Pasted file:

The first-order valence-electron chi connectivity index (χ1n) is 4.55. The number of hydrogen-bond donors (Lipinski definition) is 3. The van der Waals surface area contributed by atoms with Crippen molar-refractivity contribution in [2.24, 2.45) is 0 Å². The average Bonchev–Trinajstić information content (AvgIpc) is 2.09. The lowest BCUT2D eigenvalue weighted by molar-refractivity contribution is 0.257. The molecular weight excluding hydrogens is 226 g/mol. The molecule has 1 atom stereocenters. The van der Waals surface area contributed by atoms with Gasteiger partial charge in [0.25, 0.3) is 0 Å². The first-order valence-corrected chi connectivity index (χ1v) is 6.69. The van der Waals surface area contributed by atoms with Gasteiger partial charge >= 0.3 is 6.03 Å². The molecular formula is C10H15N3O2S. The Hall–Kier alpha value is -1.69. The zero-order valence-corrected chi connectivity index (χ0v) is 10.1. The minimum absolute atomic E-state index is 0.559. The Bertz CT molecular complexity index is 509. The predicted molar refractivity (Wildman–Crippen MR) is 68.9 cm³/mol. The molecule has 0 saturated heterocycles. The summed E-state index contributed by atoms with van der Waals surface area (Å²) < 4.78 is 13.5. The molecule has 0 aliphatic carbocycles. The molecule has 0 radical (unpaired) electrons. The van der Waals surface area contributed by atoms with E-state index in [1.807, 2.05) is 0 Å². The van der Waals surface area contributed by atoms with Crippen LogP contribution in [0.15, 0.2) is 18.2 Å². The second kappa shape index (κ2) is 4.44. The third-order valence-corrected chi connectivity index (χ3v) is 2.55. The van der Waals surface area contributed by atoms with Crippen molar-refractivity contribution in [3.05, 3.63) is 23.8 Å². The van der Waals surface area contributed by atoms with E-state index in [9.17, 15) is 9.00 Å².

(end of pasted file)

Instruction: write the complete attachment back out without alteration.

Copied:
The first-order valence-electron chi connectivity index (χ1n) is 4.55. The number of hydrogen-bond donors (Lipinski definition) is 3. The van der Waals surface area contributed by atoms with Crippen molar-refractivity contribution in [2.24, 2.45) is 0 Å². The average Bonchev–Trinajstić information content (AvgIpc) is 2.09. The lowest BCUT2D eigenvalue weighted by molar-refractivity contribution is 0.257. The molecular weight excluding hydrogens is 226 g/mol. The molecule has 1 atom stereocenters. The van der Waals surface area contributed by atoms with Gasteiger partial charge in [0.25, 0.3) is 0 Å². The first-order valence-corrected chi connectivity index (χ1v) is 6.69. The van der Waals surface area contributed by atoms with Gasteiger partial charge >= 0.3 is 6.03 Å². The molecular formula is C10H15N3O2S. The Hall–Kier alpha value is -1.69. The zero-order valence-corrected chi connectivity index (χ0v) is 10.1. The minimum absolute atomic E-state index is 0.559. The Bertz CT molecular complexity index is 509. The predicted molar refractivity (Wildman–Crippen MR) is 68.9 cm³/mol. The molecule has 0 saturated heterocycles. The summed E-state index contributed by atoms with van der Waals surface area (Å²) < 4.78 is 13.5. The molecule has 0 aliphatic carbocycles. The molecule has 0 radical (unpaired) electrons. The van der Waals surface area contributed by atoms with E-state index in [1.807, 2.05) is 0 Å². The van der Waals surface area contributed by atoms with Crippen LogP contribution in [0.15, 0.2) is 18.2 Å². The second kappa shape index (κ2) is 4.44. The third-order valence-corrected chi connectivity index (χ3v) is 2.55. The van der Waals surface area contributed by atoms with Crippen molar-refractivity contribution in [3.05, 3.63) is 23.8 Å². The van der Waals surface area contributed by atoms with E-state index in [9.17, 15) is 9.00 Å².